Sociology professor Jay Chaskes has begun a campaign to raise money for special wheelchairs. The chairs, built on rugged frames and fitted with knobby tires, are designed to navigate hilly, rock-strewn terrain.
“As a result of thousands of crush injuries there are thousands of people now who are legless,” Chaskes said. “The problem is, in that environment a standard wheelchair doesn’t work. There are no ramps, no curb cuts. It’s a typical terrain in an undeveloped country.”
Chaskes, who lost most of his own ability to walk from an infection and uses a wheelchair himself, said the California non-profit building the Whirlwind Roughrider chairs is producing them for just $220 a piece, far less than the cost of a mid-range bicycle, and is shipping them for free.
His goal is to raise enough money for 250 Roughrider wheelchairs, enough to fill a standard shipboard cargo container.
“Imagine every student and every employee of this university legless,” Chaskes said. “That’s the kind of tragedy we’re dealing with here.”
Chaskes said donations to the wheelchair fund may be made payable to the Rowan Foundation with the note “Wheelchairs for Haiti” in the memo section of the check.
Outpouring not surprising
Andrew Perrone, assistant director in the office of Service-Learning, Volunteerism & Community Engagement, said the Rowan community has a tradition of helping others but has really stepped it up for Haiti.
Still, he said, students, faculty and staff who want to organize a help drive should plan ahead before they collect the first dollar, pledge, coat or canned good.
“Don’t start collecting blankets, for example, if you don’t know how you will ship them and who you will send them to,” he said.
He added that today’s university students have grown up around tragedy – from 9/11 to the Indonesian tsunami of 2004 to the Virginia Tech shootings, Hurricane Katrina and now the Haiti earthquake – and embody a willingness to help.
“The students want to be part of the solution,” Perrone said. “They’re self-motivated and generating ideas themselves.”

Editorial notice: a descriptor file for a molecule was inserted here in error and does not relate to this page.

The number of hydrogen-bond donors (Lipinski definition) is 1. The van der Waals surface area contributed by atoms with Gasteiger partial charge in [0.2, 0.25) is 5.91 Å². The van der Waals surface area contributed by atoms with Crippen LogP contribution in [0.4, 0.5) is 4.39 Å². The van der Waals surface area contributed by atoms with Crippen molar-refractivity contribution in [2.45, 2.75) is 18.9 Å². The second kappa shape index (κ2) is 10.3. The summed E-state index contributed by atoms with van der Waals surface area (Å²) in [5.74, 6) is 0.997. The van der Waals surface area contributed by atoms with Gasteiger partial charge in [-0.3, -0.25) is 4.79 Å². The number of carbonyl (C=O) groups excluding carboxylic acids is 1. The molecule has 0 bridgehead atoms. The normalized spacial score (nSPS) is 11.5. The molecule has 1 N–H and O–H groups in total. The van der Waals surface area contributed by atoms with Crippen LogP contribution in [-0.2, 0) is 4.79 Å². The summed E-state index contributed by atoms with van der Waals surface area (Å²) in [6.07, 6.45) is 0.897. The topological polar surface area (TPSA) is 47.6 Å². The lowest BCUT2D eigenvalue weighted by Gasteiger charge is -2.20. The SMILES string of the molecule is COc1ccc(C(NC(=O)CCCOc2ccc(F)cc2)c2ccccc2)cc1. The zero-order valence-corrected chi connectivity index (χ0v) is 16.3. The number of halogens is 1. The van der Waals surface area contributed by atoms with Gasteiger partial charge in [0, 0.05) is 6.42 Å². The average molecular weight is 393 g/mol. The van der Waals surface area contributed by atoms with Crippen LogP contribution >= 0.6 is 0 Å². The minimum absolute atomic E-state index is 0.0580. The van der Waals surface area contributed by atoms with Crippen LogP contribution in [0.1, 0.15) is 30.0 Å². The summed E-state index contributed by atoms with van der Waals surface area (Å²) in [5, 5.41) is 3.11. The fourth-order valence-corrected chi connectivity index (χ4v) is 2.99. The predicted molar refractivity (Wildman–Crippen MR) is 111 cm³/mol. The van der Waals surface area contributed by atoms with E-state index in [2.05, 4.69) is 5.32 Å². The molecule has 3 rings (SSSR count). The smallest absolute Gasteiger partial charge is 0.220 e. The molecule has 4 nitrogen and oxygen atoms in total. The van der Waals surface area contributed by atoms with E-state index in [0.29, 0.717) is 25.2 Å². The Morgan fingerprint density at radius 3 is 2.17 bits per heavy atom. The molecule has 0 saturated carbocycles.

Rowan President Dr. Donald Farish said he’s encouraged and heartened by the outpouring of relief – from the student body and across campus.
“There is no quick fix for Haiti and that’s becoming all the more clear each and every day,” Dr. Farish said. “This will be a long haul but it’s gratifying to see the Rowan community pulling together to help the people of Haiti.”
Since this article was originally posted on Jan. 28, the Rowan community has really responded. According to Vogel from the SGA, at least 15 events have already been coordinated including a wing eating contest, concerts and the collection of donation boxes.
"Another six or seven events such as a 7-on-7 flag football tournament and a Rowan Relief campus-wide bake sale are in the planning stages," Vogel said. "You can find all of these events listed at www.rowan.edu/clubs/rowanrelief/."
In addition, Rowan's chapter of the Public Relations Student Society of America is planning a concert for Haiti. The concert, to be held Feb. 23 in the Student Center Pit, will feature performances by Rowan musician Dan Wythoff, Jeff Kummer (The Early November), Algernon Cadwallader, Ace Enders (The Early November/I Can Make A Mess Like Nobody’s Business) and Person L.
Rebecca Cicione of PRSSA said concert goers should arrive by 6:30p.m. and that the show will start promptly at 7. Donations will support Doctors Without Borders and their mission in Haiti.